History 190: Foundations of East Asian Civilizations
pdf of this syllabus
Prof. Ina Asim
317 McKenzie Hall
MW 10 AM – 11:20 AM
317 McKenzie Hall: M 2:00-3:30 PM
218 PLC: W 1.30-3.00 PM
GTFs: Abby Drivdahl, Casey Pallister
The following course book is available at the UO Bookstore:
Rhoads Murphey, East Asia. A New History. New York: Pearson, Longman 2004/2006.
• Reading of assigned materials
• Regular attendance of lectures and participation in discussions
• Quizzes, midterm and final exams
• One term paper
• Attendance, discussion participation: 20%
• Midterm (October 26, 10.00) and final exam (Thursday, December 7, 10.15): each 20% (total 40 %)
• 4 short quizzes on readings / films presented in the lecture or discussion sections: each 5% (total 20%)
• 1 short paper (ca. 4 pages, typed double spaced) on handout with proverbs concerning Chinese history: 20%
Material for your term paper
Please use the selection of Chinese proverbs with historical content from Adeline Yen Mah, A Thousand Pieces of Gold. A Memoir of China’s Past Through Its Proverbs. New York: Haper Collins 2002, as the basis for your term paper. The document will be available online on electronic reserve in week 2.
The paper has to be handed in by week 9. Start to read the material and write your paper as soon as possible to avoid work congestion at the end of the term. You can comment on one or several of the proverbs. You may either find an expression/ expressions in your mother tongue, find a proverb that expresses the opposite idea of the selected proverb, or comment creatively by describing a situation (political, economic, personal experience etc.) in which you think that the proverb is applicable today or could have been used in history.
If you would like to read / select more or other proverbs you can check out the book which is on traditional reserve in the library.
In case you would like to write a paper in correlation with your interest in Asian religions or if you wish to choose a topic relating the historical materials introduced in this course with a topic discussed in your journalism class, please consult your GTF before you start to work on your paper.
The paper is due in week 9 in order to avoid delays and collisions with preparations for the finals. Papers handed in late will only be accepted with documented medical justification. All quotations and paraphrases must be documented properly. This includes websites you might plan to consult. The complete URL web address of any webpage used is mandatory. For correct citations please follow the guidelines provided on http://www.libweb.uoregon.edu/guides/citing.html
Fall term possibilities to improve writing skills:
1. The Writing Lab in the Center for Academic Learning Services is located in 68 PLC (Prince Lucien Campbell Hall). The Writing Lab offers assistance in the process of writing term papers etc. You can drop in, usually it is not necessary to make an appointment (346-3226).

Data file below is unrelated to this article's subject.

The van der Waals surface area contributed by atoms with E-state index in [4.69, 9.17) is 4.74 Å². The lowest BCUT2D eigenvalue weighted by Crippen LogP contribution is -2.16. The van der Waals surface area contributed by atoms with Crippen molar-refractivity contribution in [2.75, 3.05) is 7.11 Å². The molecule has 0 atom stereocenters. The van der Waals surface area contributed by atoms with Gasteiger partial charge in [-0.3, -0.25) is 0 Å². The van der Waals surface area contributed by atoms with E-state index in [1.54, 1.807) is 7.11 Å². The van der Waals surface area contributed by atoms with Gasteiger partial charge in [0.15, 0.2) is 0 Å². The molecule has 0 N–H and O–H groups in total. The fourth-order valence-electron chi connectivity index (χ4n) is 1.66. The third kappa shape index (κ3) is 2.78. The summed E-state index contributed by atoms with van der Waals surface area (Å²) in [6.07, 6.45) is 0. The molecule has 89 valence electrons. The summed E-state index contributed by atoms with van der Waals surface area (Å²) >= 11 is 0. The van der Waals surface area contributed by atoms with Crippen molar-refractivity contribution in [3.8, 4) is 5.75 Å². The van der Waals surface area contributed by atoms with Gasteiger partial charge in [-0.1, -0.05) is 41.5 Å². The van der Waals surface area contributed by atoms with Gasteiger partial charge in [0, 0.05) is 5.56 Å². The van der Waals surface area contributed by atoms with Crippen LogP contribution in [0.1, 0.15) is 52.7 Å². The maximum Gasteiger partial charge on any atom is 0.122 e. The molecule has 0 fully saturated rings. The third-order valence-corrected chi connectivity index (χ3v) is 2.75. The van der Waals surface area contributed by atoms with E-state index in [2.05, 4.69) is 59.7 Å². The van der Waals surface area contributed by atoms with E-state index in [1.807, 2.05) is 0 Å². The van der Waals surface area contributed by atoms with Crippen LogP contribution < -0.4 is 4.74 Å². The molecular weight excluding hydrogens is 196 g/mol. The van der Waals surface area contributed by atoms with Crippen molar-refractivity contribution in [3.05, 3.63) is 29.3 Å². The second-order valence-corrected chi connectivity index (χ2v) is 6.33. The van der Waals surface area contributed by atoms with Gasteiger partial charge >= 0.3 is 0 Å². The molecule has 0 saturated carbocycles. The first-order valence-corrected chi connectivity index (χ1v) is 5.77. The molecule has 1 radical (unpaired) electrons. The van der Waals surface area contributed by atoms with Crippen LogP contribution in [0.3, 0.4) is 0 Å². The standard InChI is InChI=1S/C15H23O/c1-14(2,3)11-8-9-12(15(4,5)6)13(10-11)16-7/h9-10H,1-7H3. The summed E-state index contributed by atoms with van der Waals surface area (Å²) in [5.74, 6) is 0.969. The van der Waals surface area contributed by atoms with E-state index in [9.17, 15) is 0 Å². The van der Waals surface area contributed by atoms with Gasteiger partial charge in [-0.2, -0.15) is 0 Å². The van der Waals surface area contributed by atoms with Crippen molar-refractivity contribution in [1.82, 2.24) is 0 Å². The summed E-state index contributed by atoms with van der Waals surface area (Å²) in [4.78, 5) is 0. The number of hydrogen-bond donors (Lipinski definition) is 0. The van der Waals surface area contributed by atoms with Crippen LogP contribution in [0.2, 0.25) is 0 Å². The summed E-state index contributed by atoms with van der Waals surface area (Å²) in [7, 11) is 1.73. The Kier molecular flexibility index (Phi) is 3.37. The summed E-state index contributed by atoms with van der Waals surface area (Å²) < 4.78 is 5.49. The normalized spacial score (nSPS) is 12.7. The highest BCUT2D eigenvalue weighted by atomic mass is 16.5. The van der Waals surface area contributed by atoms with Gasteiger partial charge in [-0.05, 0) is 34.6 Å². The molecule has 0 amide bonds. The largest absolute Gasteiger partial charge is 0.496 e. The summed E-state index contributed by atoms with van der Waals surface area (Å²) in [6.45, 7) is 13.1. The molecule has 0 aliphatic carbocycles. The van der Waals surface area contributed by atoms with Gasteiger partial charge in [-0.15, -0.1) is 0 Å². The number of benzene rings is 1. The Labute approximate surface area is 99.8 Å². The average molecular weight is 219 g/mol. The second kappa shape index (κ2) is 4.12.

For international students there is the option of courses offered by the program “Academic English for International Students” in 112C Pacific Hall (346-0513).
2. The American English Institute offers writing classes for students who want to improve their writing skills. The AEI is located in 107 Pacific Hall. Leonard Terrible (346-1090) in 109 Pacific Hall is head of the Intensive English Program.
09/25 M 1. Introduction: The Physical and Intellectual Maps of East Asia – China, Japan, Korea, Vietnam.
Reading: Murphey 1-19 (2004 edition) /1-18 (2006 edition)
09/27 W 2. The Material Culture of Prehistoric East Asia
Reading: Murphey 20-40 / 19-37
10/02 M 3. The Age of the Philosophers in China: Confucius, Xunzi, Mencius, Mozi
Reading: Murphey 40-46 /37- 43
10/04 W 4. The Age of the Philosophers in China: Mozi, the Daoists, and Legalism
Reading: Murphey 46-55 / 43-53
Film: Tu Wei-Ming: A Confucian Life in America (30 min) Videotape 3635
10/09 M 5. The Beginnings of the Chinese Empire: Qin and Han Politics and Warfare
Reading: Murphey 56-75/ 54-73
10/11 W 6. The Origins of Buddhism and its Impact on China
Reading: Murphey 76-98 /74- 97
Film: Hinduism, Buddhism, Taoism (18 min.); Buddhism (28 min.)
10/16 M 7. Statecraft and Technology under the Song Bureaucracy
Reading: Murphey 99-115 / 98-115 Film: Buddha in the Land of the Kami (54 min.)
10/18 W 8. Yuan Domination in China
Reading: Murphey 116-122 / 115-121
Film: Storm from the East (31 min.)
10/23 M 9. Conservatism and Prosperity in Late Imperial China
Reading: Murphey 127-135, 145-146, 148-169 / 122-169
10/25 W 10. MIDTERM (covers lectures, sections, and readings of weeks 1-5)
10/30 M 11. China’s Neighbors: Cultural Influences on Vietnam and Korea
Reading: Murphey 170-189 / 170-202
11/01 W 12. Japan’s Links to China and Korea
Reading: Murphey 190-202 / 203-212
Film: Buddha in the Land of the Kami (54 min.)
11/06 M 13. The Heian and Kamakura Periods in Japan
Reading: Murphey 203-219 / 213-225
11/08 W 14. Muromachi Culture
Reading: Murphey 219-229 /226-244
Film: The Age of the Shoguns (52 min.)
11/13 M 15. Missionaries and Merchants: The Advent of the West
Reading: Murphey 230-249 / 245-264
11/15 W 16. Tokugawa Japan
Reading: Murphey 250-269 /265- 285
11/20 M 17. Imperialism I: China
Reading: Murphey 270-289 /286-305
11/22 W 18. ‘The Dragon Ascends’ (Documentary)
11/27M 19. Japan’s Response to Political and Economic Challenges
Reading: Murphey 290-308 / 306-324
11/29 W 20. Imperialism II: Korea and Vietnam, Burma, Malaya, and Siam
Reading: Murphey 309-327 / 325-345
12/07 Th 10.15 Final Exam (covers weeks 6-10)
The final examination classroom ha been moved by the Registrar’s office from Chiles 128 to Gerlinger 302
for the same time and date.